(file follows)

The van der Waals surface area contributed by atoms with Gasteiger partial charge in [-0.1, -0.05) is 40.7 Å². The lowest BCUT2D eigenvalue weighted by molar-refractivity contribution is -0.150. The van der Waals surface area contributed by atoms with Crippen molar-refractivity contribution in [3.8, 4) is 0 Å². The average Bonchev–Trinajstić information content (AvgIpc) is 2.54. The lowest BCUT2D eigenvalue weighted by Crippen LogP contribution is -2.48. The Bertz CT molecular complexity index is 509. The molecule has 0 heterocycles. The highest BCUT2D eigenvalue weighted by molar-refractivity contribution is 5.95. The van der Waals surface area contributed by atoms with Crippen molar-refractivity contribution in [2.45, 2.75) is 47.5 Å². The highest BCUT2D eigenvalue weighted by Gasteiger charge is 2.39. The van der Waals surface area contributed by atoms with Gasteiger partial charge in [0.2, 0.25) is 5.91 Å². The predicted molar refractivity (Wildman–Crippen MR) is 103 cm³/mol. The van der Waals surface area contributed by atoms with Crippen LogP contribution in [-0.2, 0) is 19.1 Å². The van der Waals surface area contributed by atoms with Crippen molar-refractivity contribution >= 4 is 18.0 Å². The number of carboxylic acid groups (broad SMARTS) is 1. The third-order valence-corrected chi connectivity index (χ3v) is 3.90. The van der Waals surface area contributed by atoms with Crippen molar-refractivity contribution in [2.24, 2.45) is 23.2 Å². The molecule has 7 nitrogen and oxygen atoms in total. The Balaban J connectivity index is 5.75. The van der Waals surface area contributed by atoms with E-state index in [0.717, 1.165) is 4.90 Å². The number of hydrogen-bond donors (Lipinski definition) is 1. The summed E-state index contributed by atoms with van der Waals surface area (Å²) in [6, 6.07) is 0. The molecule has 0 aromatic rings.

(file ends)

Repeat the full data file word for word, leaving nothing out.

The van der Waals surface area contributed by atoms with Gasteiger partial charge in [-0.1, -0.05) is 40.7 Å². The lowest BCUT2D eigenvalue weighted by molar-refractivity contribution is -0.150. The van der Waals surface area contributed by atoms with Crippen molar-refractivity contribution in [3.8, 4) is 0 Å². The average Bonchev–Trinajstić information content (AvgIpc) is 2.54. The lowest BCUT2D eigenvalue weighted by Crippen LogP contribution is -2.48. The Bertz CT molecular complexity index is 509. The molecule has 0 heterocycles. The highest BCUT2D eigenvalue weighted by molar-refractivity contribution is 5.95. The van der Waals surface area contributed by atoms with Crippen molar-refractivity contribution in [2.45, 2.75) is 47.5 Å². The highest BCUT2D eigenvalue weighted by Gasteiger charge is 2.39. The van der Waals surface area contributed by atoms with Gasteiger partial charge in [0.2, 0.25) is 5.91 Å². The predicted molar refractivity (Wildman–Crippen MR) is 103 cm³/mol. The van der Waals surface area contributed by atoms with Crippen LogP contribution in [-0.2, 0) is 19.1 Å². The van der Waals surface area contributed by atoms with Crippen molar-refractivity contribution >= 4 is 18.0 Å². The number of carboxylic acid groups (broad SMARTS) is 1. The third-order valence-corrected chi connectivity index (χ3v) is 3.90. The van der Waals surface area contributed by atoms with Crippen molar-refractivity contribution in [2.24, 2.45) is 23.2 Å². The molecule has 7 nitrogen and oxygen atoms in total. The Balaban J connectivity index is 5.75. The van der Waals surface area contributed by atoms with E-state index in [0.717, 1.165) is 4.90 Å². The number of hydrogen-bond donors (Lipinski definition) is 1. The summed E-state index contributed by atoms with van der Waals surface area (Å²) in [6, 6.07) is 0. The molecule has 0 aromatic rings.